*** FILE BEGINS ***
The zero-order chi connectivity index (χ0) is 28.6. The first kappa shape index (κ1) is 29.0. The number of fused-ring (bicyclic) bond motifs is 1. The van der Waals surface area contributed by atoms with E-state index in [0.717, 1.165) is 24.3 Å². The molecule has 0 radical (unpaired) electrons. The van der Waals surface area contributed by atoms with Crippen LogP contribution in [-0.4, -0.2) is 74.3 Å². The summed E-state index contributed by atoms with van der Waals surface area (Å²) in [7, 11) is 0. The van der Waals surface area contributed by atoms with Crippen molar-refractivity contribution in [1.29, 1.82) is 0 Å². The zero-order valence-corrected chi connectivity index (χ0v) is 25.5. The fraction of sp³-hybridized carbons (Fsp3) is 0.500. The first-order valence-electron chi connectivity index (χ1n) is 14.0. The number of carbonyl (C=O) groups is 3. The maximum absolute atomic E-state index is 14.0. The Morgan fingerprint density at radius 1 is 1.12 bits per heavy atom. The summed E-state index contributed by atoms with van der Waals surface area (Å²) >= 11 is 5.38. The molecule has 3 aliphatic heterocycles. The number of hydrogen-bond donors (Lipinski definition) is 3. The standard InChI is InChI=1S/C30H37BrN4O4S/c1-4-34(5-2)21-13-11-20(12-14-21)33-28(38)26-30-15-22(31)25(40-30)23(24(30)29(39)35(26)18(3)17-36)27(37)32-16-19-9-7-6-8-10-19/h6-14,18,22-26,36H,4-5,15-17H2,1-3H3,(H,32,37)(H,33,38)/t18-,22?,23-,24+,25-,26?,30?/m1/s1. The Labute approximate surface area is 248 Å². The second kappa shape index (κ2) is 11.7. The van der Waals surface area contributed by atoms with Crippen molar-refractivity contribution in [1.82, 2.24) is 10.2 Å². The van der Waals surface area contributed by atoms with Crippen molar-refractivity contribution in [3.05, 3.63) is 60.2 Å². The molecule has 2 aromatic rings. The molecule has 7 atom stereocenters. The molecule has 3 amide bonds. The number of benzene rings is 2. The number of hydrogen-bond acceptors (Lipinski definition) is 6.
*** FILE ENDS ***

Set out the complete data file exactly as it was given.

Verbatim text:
The zero-order chi connectivity index (χ0) is 28.6. The first kappa shape index (κ1) is 29.0. The number of fused-ring (bicyclic) bond motifs is 1. The van der Waals surface area contributed by atoms with E-state index in [0.717, 1.165) is 24.3 Å². The molecule has 0 radical (unpaired) electrons. The van der Waals surface area contributed by atoms with Crippen LogP contribution in [-0.4, -0.2) is 74.3 Å². The summed E-state index contributed by atoms with van der Waals surface area (Å²) in [7, 11) is 0. The van der Waals surface area contributed by atoms with Crippen molar-refractivity contribution in [1.29, 1.82) is 0 Å². The zero-order valence-corrected chi connectivity index (χ0v) is 25.5. The fraction of sp³-hybridized carbons (Fsp3) is 0.500. The first-order valence-electron chi connectivity index (χ1n) is 14.0. The number of carbonyl (C=O) groups is 3. The maximum absolute atomic E-state index is 14.0. The Morgan fingerprint density at radius 1 is 1.12 bits per heavy atom. The summed E-state index contributed by atoms with van der Waals surface area (Å²) >= 11 is 5.38. The molecule has 3 aliphatic heterocycles. The number of hydrogen-bond donors (Lipinski definition) is 3. The standard InChI is InChI=1S/C30H37BrN4O4S/c1-4-34(5-2)21-13-11-20(12-14-21)33-28(38)26-30-15-22(31)25(40-30)23(24(30)29(39)35(26)18(3)17-36)27(37)32-16-19-9-7-6-8-10-19/h6-14,18,22-26,36H,4-5,15-17H2,1-3H3,(H,32,37)(H,33,38)/t18-,22?,23-,24+,25-,26?,30?/m1/s1. The Labute approximate surface area is 248 Å². The second kappa shape index (κ2) is 11.7. The van der Waals surface area contributed by atoms with Crippen molar-refractivity contribution in [1.82, 2.24) is 10.2 Å². The van der Waals surface area contributed by atoms with Crippen molar-refractivity contribution in [3.05, 3.63) is 60.2 Å². The molecule has 2 aromatic rings. The molecule has 7 atom stereocenters. The molecule has 3 amide bonds. The number of benzene rings is 2. The number of hydrogen-bond acceptors (Lipinski definition) is 6.